Whether you are looking for games consoles or gardening tools there is sure to be a broad range of items to buy at highly discounted prices.
But what are your rights when shopping online? Can you get a refund or exchange if you purchased an item before the sales that is now much cheaper in price?
What can you do if you buy something from a company overseas and receive the wrong item? Do you really have to pay expensive customs fees on a great deal from abroad?
Thomas Pertaia, Legal Adviser at DAS Law, explains what every shopper needs to know…
What if an item I purchased before the Black Friday sales is now at a cheaper price?
If the store’s return policy allows a refund then it may be possible to refund the previous purchase and buy the same item at a discounted price. The law does not entitle you to do this; however, it is worth checking the store’s return policy for discounted items as they generally offer more rights than the law does. For online purchases see: “What rights do I have when shopping online?” below.
I ordered some goods from suppliers outside of the UK and I was sent the wrong item/the item was faulty and the company is refusing to give me a refund, what recourse can I take?
Under EU legislation there is a two year guarantee period for products bought within the EU. If the goods you have received are not as described, not fit for purpose, or not of satisfactory quality, you have the right to request either a repair or replacement.
The trader should cover all the costs of arranging this and, if they refuse, then you may have a claim against them. This claim can be brought in either the EU Member State where they are based, or in the UK (of course this may change post-Brexit).
Before doing this you should speak to a solicitor or contact an organisation such as the European Consumer Centre for free advice.
If you have purchased goods from outside the EU then the relevant law is that which applies in the trader’s country of origin. This will make it more difficult if they refuse to help fix a faulty product.
If I am buying products from a website outside of the UK, what is the most secure way to pay?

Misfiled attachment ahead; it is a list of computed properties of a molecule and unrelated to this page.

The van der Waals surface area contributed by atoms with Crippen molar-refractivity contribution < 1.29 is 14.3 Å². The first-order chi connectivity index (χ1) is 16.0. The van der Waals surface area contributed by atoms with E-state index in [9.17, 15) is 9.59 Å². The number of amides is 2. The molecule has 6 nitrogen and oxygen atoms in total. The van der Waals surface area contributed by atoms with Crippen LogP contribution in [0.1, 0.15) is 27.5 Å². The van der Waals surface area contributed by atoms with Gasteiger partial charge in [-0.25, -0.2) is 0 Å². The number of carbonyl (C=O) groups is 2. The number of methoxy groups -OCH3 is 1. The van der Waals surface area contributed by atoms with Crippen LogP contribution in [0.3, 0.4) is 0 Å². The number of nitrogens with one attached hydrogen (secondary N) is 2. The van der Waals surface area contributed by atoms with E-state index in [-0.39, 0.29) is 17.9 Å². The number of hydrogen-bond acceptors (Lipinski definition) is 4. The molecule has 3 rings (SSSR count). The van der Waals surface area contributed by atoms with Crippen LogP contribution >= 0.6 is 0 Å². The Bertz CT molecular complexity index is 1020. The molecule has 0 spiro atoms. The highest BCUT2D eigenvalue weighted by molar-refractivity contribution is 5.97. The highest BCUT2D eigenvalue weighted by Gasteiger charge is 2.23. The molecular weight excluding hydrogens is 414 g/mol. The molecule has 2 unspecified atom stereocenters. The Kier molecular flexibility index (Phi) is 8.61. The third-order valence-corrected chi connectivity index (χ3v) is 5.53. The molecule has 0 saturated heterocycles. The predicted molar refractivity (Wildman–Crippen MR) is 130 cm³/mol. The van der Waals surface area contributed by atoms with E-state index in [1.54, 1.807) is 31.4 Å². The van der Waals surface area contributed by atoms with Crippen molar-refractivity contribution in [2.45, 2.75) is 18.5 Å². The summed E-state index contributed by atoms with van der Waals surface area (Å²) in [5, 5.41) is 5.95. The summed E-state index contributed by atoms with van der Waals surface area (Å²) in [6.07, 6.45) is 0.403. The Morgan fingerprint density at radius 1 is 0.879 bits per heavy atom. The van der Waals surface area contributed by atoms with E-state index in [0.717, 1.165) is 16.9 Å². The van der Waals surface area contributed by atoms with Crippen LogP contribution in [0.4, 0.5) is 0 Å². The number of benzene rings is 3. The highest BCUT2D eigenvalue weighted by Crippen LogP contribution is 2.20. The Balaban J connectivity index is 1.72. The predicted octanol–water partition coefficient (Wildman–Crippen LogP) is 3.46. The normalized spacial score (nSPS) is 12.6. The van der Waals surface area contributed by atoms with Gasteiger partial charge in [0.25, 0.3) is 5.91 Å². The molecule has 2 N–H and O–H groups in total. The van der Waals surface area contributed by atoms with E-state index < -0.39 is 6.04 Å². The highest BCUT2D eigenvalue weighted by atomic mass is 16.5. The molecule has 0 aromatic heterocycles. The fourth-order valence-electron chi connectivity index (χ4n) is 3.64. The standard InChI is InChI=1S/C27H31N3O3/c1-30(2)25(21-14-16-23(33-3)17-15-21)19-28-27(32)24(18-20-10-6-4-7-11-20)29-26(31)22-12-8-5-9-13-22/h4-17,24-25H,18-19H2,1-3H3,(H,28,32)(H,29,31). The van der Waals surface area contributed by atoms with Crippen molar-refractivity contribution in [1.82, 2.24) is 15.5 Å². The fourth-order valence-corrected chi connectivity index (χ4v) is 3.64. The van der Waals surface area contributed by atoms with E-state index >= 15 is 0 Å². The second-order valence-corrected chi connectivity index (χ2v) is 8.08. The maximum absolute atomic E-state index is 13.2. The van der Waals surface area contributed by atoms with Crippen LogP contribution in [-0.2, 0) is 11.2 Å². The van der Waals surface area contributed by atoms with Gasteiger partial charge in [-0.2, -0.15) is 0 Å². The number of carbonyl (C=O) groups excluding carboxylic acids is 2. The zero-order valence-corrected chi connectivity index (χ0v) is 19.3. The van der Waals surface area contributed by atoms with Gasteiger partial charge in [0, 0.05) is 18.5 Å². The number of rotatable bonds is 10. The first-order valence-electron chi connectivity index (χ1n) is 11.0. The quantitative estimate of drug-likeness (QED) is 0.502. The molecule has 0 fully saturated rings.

The most secure method of paying for goods online is to use a credit card. If there is a fault, or you are a victim of fraud, on purchases over £100 and up to £30,000, you will have more rights and are more likely to get your money back.
In addition to the above protection, which does not extend to debit cards, some protection is also offered under the chargeback scheme. Most cards are covered under this scheme but it’s best to check with the card provider prior to making any purchases.
Can a company based in the UK sue me if I write negative reviews online about their service?
As long as your review is factually correct, or is simply an expression of your honestly held opinion, then it is extremely unlikely to be considered defamatory and a company will probably not have a legal basis to pursue you.
If I order a product and am charged customs fees, do I have to pay them?
Yes you do. If you do not pay duty or customs fees within three weeks, your courier company will usually send the product back to the sender. If you dispute the amount charged then you would need to appeal to HMRC and UK Border Force.
Do I have any legal rights to return something if I have changed my mind?
Although most stores offer a returns policy within a specific period, this is not obligatory if there is nothing wrong with the item. It is always advisable to check each individual store’s returns policy before purchasing – no matter how good a deal it may be at the time. For online purchases see: “What rights do I have when shopping online?” below.
What rights do I have when shopping online?
You have 14 days to return the item if you change your mind – even if there is nothing wrong with the item – starting from the date of delivery, not date of purchase. You may be liable for the costs of sending the item back however, so again check the terms and conditions.
Disclaimer: This information is for general guidance regarding rights and responsibilities and is not formal legal advice as no lawyer-client relationship has been created. Note that the information was accurate at the time of publication but laws may have since changed.